I was discussing with a senior colleague of mine about a design technique existing for a stored procedure. Here is a sample of it - USE [Alpha] GO ALTER PROCEDURE spCalculations ( @AccountID INT, @Rate FLOAT, @EffectiveDate DATE -- Few other variables ) AS BEGIN -- Creation of #TempData code here -- Non Clustered Indexing of columns of #TempData code here /** Current Technique to insert data** Declare @CmdString1 varchar(2000) Declare @CmdString2 varchar(2000) Set @CmdString1 = 'execute [Omega].dbo.spLINK_GetData' Set @CmdString1 = @CmdString1 + convert(varchar(15), @AccountID) + ', ' Set @CmdString1 = @CmdString1 + convert(varchar(15), @Rate) + ', ' Set @CmdString1 = @CmdString1 + convert(varchar(15), @EffectiveDate) Set @CmdString2 = ' INSERT INTO #TempData ( AccountID, Rate, EffectiveDate ) Select * From OPENQUERY (MasterLinkedServer, ''' + @CmdString1 + ''') ' EXEC (@CmdString2) **/ /** My proposed Technique towards Insertion ***/ INSERT INTO #TempData ( AccountID, Rate, EffectiveDate ) EXEC MasterLinkedServer.[Omega].dbo.spLINK_GetData @AccountID, @Rate, @EffectiveDate -- Other logic for the procedure continues... END GO My colleague retorted that with my proposed technique, there is a possibility that you will end up with "INSERT EXEC SQL Exception" since spCalculations procedure is called again and again from one of its child procedure in a loop. Can anyone please help me in understanding in detail what do we mean by the INSERT EXEC SQL Exception?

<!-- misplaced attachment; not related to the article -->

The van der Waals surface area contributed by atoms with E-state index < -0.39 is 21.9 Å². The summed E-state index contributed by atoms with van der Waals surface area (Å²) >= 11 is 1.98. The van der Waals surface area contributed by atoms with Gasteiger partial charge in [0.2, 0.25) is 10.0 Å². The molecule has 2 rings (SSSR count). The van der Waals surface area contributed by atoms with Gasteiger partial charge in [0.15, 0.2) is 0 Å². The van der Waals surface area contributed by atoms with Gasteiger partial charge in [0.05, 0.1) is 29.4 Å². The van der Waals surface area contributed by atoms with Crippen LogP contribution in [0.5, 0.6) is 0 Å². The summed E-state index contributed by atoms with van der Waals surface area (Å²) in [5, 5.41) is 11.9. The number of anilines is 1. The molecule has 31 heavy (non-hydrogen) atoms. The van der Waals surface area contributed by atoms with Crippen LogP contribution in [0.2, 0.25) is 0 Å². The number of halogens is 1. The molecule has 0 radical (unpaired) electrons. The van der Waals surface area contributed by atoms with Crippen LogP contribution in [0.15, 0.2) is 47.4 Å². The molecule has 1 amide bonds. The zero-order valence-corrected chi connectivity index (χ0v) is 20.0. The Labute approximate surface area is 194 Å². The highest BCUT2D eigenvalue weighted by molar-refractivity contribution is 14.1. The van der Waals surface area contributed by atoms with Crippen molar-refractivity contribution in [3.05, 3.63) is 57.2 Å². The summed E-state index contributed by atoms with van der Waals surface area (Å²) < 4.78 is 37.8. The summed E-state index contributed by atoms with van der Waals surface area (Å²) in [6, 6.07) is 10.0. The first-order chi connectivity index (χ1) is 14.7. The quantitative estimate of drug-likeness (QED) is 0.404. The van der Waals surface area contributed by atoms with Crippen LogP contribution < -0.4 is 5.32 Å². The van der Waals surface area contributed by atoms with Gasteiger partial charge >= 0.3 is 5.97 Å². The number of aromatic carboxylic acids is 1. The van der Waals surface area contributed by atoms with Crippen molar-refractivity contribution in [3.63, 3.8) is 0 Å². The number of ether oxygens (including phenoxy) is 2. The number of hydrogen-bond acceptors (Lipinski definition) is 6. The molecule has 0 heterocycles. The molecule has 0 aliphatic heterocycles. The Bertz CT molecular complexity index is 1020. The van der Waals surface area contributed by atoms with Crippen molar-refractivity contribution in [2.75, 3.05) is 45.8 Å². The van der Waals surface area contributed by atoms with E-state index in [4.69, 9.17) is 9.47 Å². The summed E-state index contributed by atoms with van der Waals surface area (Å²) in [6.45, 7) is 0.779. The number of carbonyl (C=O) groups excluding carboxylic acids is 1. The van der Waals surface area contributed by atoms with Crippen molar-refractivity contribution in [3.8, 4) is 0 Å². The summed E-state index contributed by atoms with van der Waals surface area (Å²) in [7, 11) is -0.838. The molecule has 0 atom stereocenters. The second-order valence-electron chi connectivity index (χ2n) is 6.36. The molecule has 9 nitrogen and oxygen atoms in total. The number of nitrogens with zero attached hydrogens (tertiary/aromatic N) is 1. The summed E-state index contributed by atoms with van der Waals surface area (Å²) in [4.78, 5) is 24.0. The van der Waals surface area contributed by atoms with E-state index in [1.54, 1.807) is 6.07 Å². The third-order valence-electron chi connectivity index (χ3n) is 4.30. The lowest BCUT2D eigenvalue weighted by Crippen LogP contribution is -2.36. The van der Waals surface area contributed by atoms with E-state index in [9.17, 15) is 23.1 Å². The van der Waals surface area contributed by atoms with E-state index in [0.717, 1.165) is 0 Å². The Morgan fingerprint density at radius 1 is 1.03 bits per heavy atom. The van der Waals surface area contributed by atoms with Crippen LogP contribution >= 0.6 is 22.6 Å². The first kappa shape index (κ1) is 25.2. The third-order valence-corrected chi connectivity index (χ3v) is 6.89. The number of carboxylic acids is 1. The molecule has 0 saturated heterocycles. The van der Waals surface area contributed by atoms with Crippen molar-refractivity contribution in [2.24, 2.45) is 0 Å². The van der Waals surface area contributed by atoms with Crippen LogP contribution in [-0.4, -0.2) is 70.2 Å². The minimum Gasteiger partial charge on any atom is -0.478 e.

Funny, I just had an issue with that pattern this morning. Something about how it failed to set up a distributed transaction. Initially I fixed it by changing the linked server's option "Enable Promotion of Distributed Transactions for RPC" from True to False. Then I realised I didn't have time to research the side-effects of that so I set it back and changed the stored procedure to return output parameters instead of a row set. This worked for me because I was looking for just the latest row, not a set of rows. Mind you, I can't see any functional difference between the current code and what you propose except your version is more readable. If your colleague is talking about some kind of recursion error, I can't see any reason why the current code is safe and your version is not. I suggest you ask your colleague to clarify. "INSERT EXEC SQL Exception" is not a term I've heard of.